After two full years of implementing the European regulation, information security and its measures appear to be the most challenging issue for companies to comply with. A quantitative analysis of the most violated GDPR articles, conducted by law firm CMS, shows that the type of GDPR violation with the highest sum of (publicly published) fines imposed since GDPR enforcement is the "insufficient technical and organizational measures to ensure information security". As stated in Article 32 of the GDPR, companies must ensure the security of information, in accordance with their capabilities, resources and technologies available on the market. This doesn't necessarily give companies much more insight into what to do, and how to do it to "secure" their data.
This legislation also assumes that those responsible have sufficient knowledge and skills to do this.
Effective IT security collaboration, orchestration and administration are thus required to reduce the stress and inaccuracy faced by CISOs in this area.
Future capabilities of the new Cyberleader
The role of the CISO is gradually expanding to ‘economist’, ‘talent magnet’ and ‘orchestrator’ with a clear vision on how to address the pitfalls at the three organizational levels.
Economist because the CISO must be able to rely on detailed, reliable source data to determine cyber risk in the context of all other risks and be able to clearly outline the benefits of the costs incurred. The CISO must be able to explain and sell to the board of directors where the highest value is obtained from investments in security, based on facts and figures.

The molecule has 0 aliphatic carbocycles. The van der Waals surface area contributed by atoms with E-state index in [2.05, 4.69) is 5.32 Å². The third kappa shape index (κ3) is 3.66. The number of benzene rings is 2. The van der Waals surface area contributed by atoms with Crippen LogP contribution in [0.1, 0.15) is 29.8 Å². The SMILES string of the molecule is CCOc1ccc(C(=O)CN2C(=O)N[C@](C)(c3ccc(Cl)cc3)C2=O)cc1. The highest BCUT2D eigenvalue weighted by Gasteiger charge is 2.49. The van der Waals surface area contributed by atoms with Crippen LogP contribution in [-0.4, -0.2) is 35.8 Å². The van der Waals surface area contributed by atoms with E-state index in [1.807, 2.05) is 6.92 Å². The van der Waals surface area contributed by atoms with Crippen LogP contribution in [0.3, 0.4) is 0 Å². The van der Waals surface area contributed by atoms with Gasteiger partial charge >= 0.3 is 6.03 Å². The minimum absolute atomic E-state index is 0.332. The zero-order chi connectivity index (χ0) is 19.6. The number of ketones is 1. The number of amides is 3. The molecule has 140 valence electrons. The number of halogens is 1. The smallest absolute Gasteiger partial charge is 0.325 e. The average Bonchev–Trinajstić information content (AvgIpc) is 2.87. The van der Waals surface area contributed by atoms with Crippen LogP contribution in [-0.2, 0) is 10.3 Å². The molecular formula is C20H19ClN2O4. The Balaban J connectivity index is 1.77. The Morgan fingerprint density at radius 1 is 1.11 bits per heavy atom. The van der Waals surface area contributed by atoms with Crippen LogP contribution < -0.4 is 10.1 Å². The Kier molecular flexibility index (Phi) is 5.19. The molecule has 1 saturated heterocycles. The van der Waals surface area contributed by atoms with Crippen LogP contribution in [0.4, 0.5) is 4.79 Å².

Talent magnet due to the ongoing talent war for security specialists. Research shows that the digital security profession has seen substantial growth in its global ranks, rising to 3.5 million people currently working in the field, adding 700,000 professionals in absolute numbers, 25% more than last year’s estimated workforce. This represents a decrease in the global workforce shortage, now down to 3.12 million from the 4.07 million deficit reported last year. Data suggests that employment in the field now needs to grow by about 41% in the US and 89% globally to close the talent gap. This is a problem, especially as vocational qualification or internships are not a hard entry requirement in this profession; contrary to, for example, lawyers, civil-law notaries, and doctors.
Orchestrator because “third-party risks” are the greatest risk to platform-based business models that operate in a broad eco-api-based system and need clear, predefined indicators to monitor their performance across multiple environments. This means that the CISO must orchestrate the security of the entire chain to get a complete view of the effectiveness of the security measures. Think of DIGI-D connections, UWV, SVB, Tax Authorities and other types of chain integrations where data exchange takes place. In my latest book, I list 10 successful strategies to make government platforms more secure.
By carrying out these three roles effectively, you can have relevant conversations with all stakeholders, regardless of the organizational level at which you interact or the topics you discuss. CISOs who can contribute to the dialogue on where to get the most value from security investments will win the hearts of their directors and supervisors.